Is a network analysis of cited works bound to be biased?
This blog post was selected for the “Editor’s Choice” section of Digital Humanities Now. Thanks!
It’s much, much easier to see patterns and to make visualizations that make sense when you filter out all the messy bits. In my data set of creative works cited by dissertations on electronic literature between 2002 and 2013 the messy bits are all the works that are only cited once. The dissertations cite 467 different works, and 354 of these are only cited by one dissertation. If you’re doing a network analysis, the most interesting thing is works cited by several dissertations, and that’s what the images in my last post show. But of course that perspective might be missing out on important things – and perhaps this is especially important in an international, multi-lingual field like electronic literature.
Here’s a graph of all creative works cited. If you click through you’ll get a much larger image, but I’m afraid it’s still hard to read all the work titles. You do get an idea of how many works are cited, though.
Interestingly, dissertations written in the same language don’t necessarily share citations. Serge Bouchardon’s 2005 dissertation cites many French works, but its shared references with French-Canadian Anaïs Guilet’s 2013 dissertation are all English language works. The three dissertations written by Italians (Giovanna di Rosario 2011; Fabio de Vivo 2011; Ugo Panzani 2012) are far apart on the graph, which shows they don’t cite many of the same works. The Scandinavian authors (Mette-Marie Zacher Sørensen 2013; Fagerjord 2003; Anne Mangen 2006; Maria Engberg 2007; Jill Walker 2003; Anders Sundnes Løvlie 2011) don’t seem particularly connected by language either, perhaps because many of them have focused on English language works.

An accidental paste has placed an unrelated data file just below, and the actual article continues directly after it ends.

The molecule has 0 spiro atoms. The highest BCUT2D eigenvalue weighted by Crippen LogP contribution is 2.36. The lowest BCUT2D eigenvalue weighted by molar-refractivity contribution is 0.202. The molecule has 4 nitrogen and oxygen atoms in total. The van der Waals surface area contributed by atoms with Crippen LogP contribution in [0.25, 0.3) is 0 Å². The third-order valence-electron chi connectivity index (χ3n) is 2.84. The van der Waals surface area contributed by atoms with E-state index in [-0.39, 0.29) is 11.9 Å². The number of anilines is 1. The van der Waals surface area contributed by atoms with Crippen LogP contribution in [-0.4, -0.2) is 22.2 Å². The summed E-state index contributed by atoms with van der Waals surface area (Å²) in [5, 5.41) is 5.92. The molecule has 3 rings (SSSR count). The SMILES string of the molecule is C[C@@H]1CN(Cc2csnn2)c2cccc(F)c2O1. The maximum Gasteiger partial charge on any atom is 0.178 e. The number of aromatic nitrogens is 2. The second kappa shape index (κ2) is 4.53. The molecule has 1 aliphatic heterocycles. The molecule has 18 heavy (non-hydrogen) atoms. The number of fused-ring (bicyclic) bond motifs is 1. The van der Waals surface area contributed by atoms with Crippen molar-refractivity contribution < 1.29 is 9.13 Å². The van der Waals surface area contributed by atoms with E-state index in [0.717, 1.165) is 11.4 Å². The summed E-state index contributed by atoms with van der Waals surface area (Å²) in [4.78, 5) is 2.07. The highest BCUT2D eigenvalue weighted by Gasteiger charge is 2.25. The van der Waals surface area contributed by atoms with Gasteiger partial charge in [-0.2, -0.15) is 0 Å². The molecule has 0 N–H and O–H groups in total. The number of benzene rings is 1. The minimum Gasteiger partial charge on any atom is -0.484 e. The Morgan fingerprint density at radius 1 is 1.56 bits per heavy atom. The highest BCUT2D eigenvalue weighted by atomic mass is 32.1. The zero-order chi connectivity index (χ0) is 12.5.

The dominance of English as an academic language may lead more young scholars to write their dissertations in English, and perhaps therefore prefer to discuss English language works. Also, of course, more scholars can read dissertations and other scholarship written in English, which may lead to a “rich get richer” scenario where works written in less commonly spoken languages get even less attention than they might.
There might also be a bias against smaller works, such as poetry. For instance, Portuguese author Rui Torres’s works are cited by at least two dissertations (Fernanda Bonacho 2013 and Giovanna di Rosario 2011) but because different works are cited none of Torres’ works show up in the filtered graph that only shows works cited by at least two different dissertations. In a Facebook discussion, Carolyn Guertin, who completed her dissertation in 2003, also noted that her dissertation committee had required her to cite “booklike works”, due to a lack of familiarity with electronic literature at the time. Codework such as Mezangelle’s work is also hard to track in terms of citations to individual works.
Also, as I share these images and analyses, I keep hearing about more dissertations. For instance, Alvaro found four Brazilian dissertations that he will add next week, and Nick sent me word of another dissertation on interactive fiction that would have been very relevant – but I can’t keep re-doing the visualizations, I have to finalize this paper and accept that it’s partial and incomplete.
It’s fascinating to see “the big picture”, but ultimately, this is only one big picture view of electronic literature. I look forwards to seeing others.
Here’s the Gephi file if you want to have a go for yourself. And here’s a tutorial showing you how to use Gephi to analyze it.